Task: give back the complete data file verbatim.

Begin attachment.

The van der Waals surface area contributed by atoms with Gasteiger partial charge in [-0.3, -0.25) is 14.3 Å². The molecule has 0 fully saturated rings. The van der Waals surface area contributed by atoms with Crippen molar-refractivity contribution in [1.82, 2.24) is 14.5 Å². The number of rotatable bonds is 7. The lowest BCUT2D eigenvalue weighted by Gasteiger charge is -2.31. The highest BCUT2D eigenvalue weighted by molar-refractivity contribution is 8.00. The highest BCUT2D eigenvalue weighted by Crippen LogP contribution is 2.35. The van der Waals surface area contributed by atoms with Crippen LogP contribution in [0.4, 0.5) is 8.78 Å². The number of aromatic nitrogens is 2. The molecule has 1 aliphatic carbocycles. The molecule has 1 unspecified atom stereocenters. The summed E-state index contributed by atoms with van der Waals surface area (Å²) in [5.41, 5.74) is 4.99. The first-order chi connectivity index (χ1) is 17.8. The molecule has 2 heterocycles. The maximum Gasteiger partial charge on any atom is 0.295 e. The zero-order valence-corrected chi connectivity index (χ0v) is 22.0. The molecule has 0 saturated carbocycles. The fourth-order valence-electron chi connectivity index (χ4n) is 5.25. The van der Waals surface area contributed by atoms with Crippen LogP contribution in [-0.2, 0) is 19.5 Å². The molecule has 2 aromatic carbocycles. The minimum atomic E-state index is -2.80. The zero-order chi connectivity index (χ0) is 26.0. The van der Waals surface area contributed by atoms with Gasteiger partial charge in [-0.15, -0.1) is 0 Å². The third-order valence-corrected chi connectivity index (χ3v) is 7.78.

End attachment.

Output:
The van der Waals surface area contributed by atoms with Gasteiger partial charge in [-0.3, -0.25) is 14.3 Å². The molecule has 0 fully saturated rings. The van der Waals surface area contributed by atoms with Crippen molar-refractivity contribution in [1.82, 2.24) is 14.5 Å². The number of rotatable bonds is 7. The lowest BCUT2D eigenvalue weighted by Gasteiger charge is -2.31. The highest BCUT2D eigenvalue weighted by molar-refractivity contribution is 8.00. The highest BCUT2D eigenvalue weighted by Crippen LogP contribution is 2.35. The van der Waals surface area contributed by atoms with Crippen LogP contribution in [0.4, 0.5) is 8.78 Å². The number of aromatic nitrogens is 2. The molecule has 1 aliphatic carbocycles. The molecule has 1 unspecified atom stereocenters. The summed E-state index contributed by atoms with van der Waals surface area (Å²) in [5.41, 5.74) is 4.99. The first-order chi connectivity index (χ1) is 17.8. The molecule has 2 heterocycles. The maximum Gasteiger partial charge on any atom is 0.295 e. The zero-order valence-corrected chi connectivity index (χ0v) is 22.0. The molecule has 0 saturated carbocycles. The fourth-order valence-electron chi connectivity index (χ4n) is 5.25. The van der Waals surface area contributed by atoms with Crippen LogP contribution in [-0.2, 0) is 19.5 Å². The molecule has 2 aromatic carbocycles. The minimum atomic E-state index is -2.80. The zero-order chi connectivity index (χ0) is 26.0. The van der Waals surface area contributed by atoms with Gasteiger partial charge in [-0.15, -0.1) is 0 Å². The third-order valence-corrected chi connectivity index (χ3v) is 7.78.